Hiring virtual assistants is something that we have a lot of experience in doing at Magic. We have spent years interviewing thousands of candidates, and have our fair share of learnings. Through this, we have made what we think is a reliable process to hire and select candidates that go on to become high-performers
In this article, we summarized all the things we learned so you can have a better process of selecting candidates.
Hiring high-performing virtual assistants can be outlined into 3 parts:
- Finding the right talent
- Structuring interviews
- Extending offers and contracts
Part 1: Finding the Right Talent
There are many qualifications to a high-performing VA, but the nature of the job varies immensely from business-to-business. Unless you are outsourcing operational tasks that require SOPs, you should focus on these 3 must-have skills:
- Written communication: you’ll be talking to a virtual assistant through chat 99% of the time, so having strong written communication skills is a non-negotiable. This goes beyond good grammar as well. Written communication also includes responding to messages in a timely manner, clarifying questions/instructions especially when they’re unclear, and being proactive in sending updates.
- Independent thinking skills: whether you’re hiring a generalist or a specialist, you should strive to look for self-starters. At the start of the engagement, your virtual assistant will look to you to set directions, but they should grow into taking ownership of their responsibilities.
- Attention to detail: This is often overlooked primarily because it’s hard to spot during assessments. Attention to detail doesn’t mean that your virtual assistant will always produce error-free outputs. It means that they have the awareness to double check their work and do their own quality checks before putting something out.
Tip: Use Case Study Questions for Your Assessment
A common mistake during the interview process is to not prepare relevant questions beforehand. Too many hiring managers and business leaders rely on gut feel and vague interview questions that do not inform them about their candidates’ skills.
Case study questions are a great way to minimize that unreliability. By asking what would someone do in a real-life situation (meaning there’s not a lot of context, the goals might change, and the outcome is certain), you get a picture of their thought process.When creating case study questions, you can follow these guidelines:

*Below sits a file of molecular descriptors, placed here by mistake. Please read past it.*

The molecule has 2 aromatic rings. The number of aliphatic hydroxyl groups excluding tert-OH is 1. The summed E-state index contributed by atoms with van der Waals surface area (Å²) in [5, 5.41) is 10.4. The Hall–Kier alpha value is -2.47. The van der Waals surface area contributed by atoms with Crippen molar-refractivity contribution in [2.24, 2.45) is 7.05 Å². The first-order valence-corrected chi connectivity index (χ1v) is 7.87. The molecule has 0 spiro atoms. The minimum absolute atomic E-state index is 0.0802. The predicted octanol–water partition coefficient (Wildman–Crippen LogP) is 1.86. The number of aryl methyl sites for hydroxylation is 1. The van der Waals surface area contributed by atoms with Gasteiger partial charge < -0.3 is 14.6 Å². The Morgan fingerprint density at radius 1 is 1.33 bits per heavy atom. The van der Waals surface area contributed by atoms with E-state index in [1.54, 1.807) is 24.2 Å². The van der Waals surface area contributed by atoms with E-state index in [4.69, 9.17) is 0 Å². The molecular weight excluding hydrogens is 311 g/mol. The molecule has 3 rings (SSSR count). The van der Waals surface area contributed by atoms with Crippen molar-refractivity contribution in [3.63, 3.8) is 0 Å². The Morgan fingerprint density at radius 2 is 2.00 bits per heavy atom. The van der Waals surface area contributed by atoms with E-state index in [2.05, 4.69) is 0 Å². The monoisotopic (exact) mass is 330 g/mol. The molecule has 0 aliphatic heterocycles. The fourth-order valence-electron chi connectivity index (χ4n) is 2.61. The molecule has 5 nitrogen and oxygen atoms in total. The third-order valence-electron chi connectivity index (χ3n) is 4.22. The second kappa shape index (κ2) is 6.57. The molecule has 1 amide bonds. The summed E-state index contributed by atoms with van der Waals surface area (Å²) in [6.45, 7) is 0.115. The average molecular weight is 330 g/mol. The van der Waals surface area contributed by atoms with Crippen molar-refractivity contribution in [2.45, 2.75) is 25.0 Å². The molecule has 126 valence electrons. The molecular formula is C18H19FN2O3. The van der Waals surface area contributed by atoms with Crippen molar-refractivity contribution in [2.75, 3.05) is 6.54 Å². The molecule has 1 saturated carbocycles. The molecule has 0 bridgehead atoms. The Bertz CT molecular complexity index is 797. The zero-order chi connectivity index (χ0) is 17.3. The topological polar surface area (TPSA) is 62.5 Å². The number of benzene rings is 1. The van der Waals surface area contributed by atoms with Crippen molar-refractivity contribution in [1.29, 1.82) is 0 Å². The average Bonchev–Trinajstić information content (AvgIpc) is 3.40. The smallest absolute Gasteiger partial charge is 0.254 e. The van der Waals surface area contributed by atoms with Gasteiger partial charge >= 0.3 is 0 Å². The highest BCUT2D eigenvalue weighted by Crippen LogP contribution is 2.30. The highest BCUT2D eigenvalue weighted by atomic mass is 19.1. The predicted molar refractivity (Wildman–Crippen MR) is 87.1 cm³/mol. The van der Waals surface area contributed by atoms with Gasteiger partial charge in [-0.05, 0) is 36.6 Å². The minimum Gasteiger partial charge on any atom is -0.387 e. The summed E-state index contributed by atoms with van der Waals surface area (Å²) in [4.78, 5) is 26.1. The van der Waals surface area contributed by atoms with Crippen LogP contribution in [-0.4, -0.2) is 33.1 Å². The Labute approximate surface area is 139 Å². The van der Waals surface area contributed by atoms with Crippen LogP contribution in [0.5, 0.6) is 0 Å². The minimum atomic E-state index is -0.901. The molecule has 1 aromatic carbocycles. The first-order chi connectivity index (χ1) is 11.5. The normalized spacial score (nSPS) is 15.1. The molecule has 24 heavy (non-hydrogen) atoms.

• Use real situations from your business: this allows you to visualize how your virtual assistant will respond on a real issue that happens in your business. This also gives the VA the opportunity to see what possible work they may do once they get hired.
• Intentionally leave details out: this will help you assess how your candidates would react if they weren’t given the whole picture of the problem. Would they try and ask for more context? Would they jump straight to a solution? Would they ask for help?
• Ask for what they would do in the situation instead of finding exact answers: the point of the assessment is not to find what is the best answer. Instead, you should ask how the virtual assistant will solve the issue. This will give you a clear picture of the candidate’s thought process.
Part 2: Structuring the Interview
Many companies keep their interviews unstructured, which is great for assessing the candidate’s attitude and personality but does not give insight about their skills. And this usually leads to poor hiring decisions i.e., hiring someone that does well in the interview but performs poorly on the job.
Here’s a suggested interview structure that you can try when you make a discovery call with a virtual assistant:
- Candidate introduces herself.
- Interviewer introduces the company and the role
- If not done before the interview, use case study questions
- If done before the interview, ask about their thought process on their answers
- Give the virtual assistant the opportunity to ask questions about the role that are not in the job posting
- Describe how the role fits in the company’s structure. Is this a new role? Will the person be working alone or with the team? How does progression look like, if any?
- Compensation and Logistics
- Skip if the candidate does not meet the qualifications
- Discuss if compensation is through a fixed rate or an hourly rate
- If not mentioned in the job posting, confirm if the virtual assistant will work in a part-time or full-time role
An interview with this structure will take 45 minutes to an hour, and should be able to inform you whether the candidate is a good fit for your company.
Part 3: Extending offers and contracts
Regardless whether you’re a new business or you’re hiring someone part-time or full-time, you must always have your candidate sign a contract. You might not need to do this however if you hire them through a platform like Magic.
Your virtual assistant contract should include:
- Definition of the role
- Nature of the role (contract or full-time employment)
- List of responsibilities
- Hiring manager
- Compensation schedule and rate
- Allowances and benefits (if any)
- Evaluation period
- Intellectual property definition
- Contract termination clause
Once the virtual assistant signs, it’s time to onboard them. Best of luck in your hiring process!